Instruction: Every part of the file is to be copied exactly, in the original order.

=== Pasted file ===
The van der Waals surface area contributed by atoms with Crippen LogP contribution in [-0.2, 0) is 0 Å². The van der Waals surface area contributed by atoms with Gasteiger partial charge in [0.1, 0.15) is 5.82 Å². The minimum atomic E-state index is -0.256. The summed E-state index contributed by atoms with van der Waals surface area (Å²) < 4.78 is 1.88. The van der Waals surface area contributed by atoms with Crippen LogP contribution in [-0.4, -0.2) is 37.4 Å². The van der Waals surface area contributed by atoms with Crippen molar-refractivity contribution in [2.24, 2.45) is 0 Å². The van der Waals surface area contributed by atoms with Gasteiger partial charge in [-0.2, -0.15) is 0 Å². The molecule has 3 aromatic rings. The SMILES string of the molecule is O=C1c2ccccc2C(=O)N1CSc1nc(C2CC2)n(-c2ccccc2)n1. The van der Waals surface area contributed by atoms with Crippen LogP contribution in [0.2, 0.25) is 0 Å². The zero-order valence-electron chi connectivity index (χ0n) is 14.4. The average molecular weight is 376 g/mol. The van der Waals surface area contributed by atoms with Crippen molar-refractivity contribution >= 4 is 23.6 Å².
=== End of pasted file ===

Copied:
The van der Waals surface area contributed by atoms with Crippen LogP contribution in [-0.2, 0) is 0 Å². The van der Waals surface area contributed by atoms with Gasteiger partial charge in [0.1, 0.15) is 5.82 Å². The minimum atomic E-state index is -0.256. The summed E-state index contributed by atoms with van der Waals surface area (Å²) < 4.78 is 1.88. The van der Waals surface area contributed by atoms with Crippen LogP contribution in [-0.4, -0.2) is 37.4 Å². The van der Waals surface area contributed by atoms with Crippen molar-refractivity contribution in [2.24, 2.45) is 0 Å². The van der Waals surface area contributed by atoms with Gasteiger partial charge in [-0.2, -0.15) is 0 Å². The molecule has 3 aromatic rings. The SMILES string of the molecule is O=C1c2ccccc2C(=O)N1CSc1nc(C2CC2)n(-c2ccccc2)n1. The van der Waals surface area contributed by atoms with Crippen LogP contribution in [0.2, 0.25) is 0 Å². The zero-order valence-electron chi connectivity index (χ0n) is 14.4. The average molecular weight is 376 g/mol. The van der Waals surface area contributed by atoms with Crippen molar-refractivity contribution >= 4 is 23.6 Å².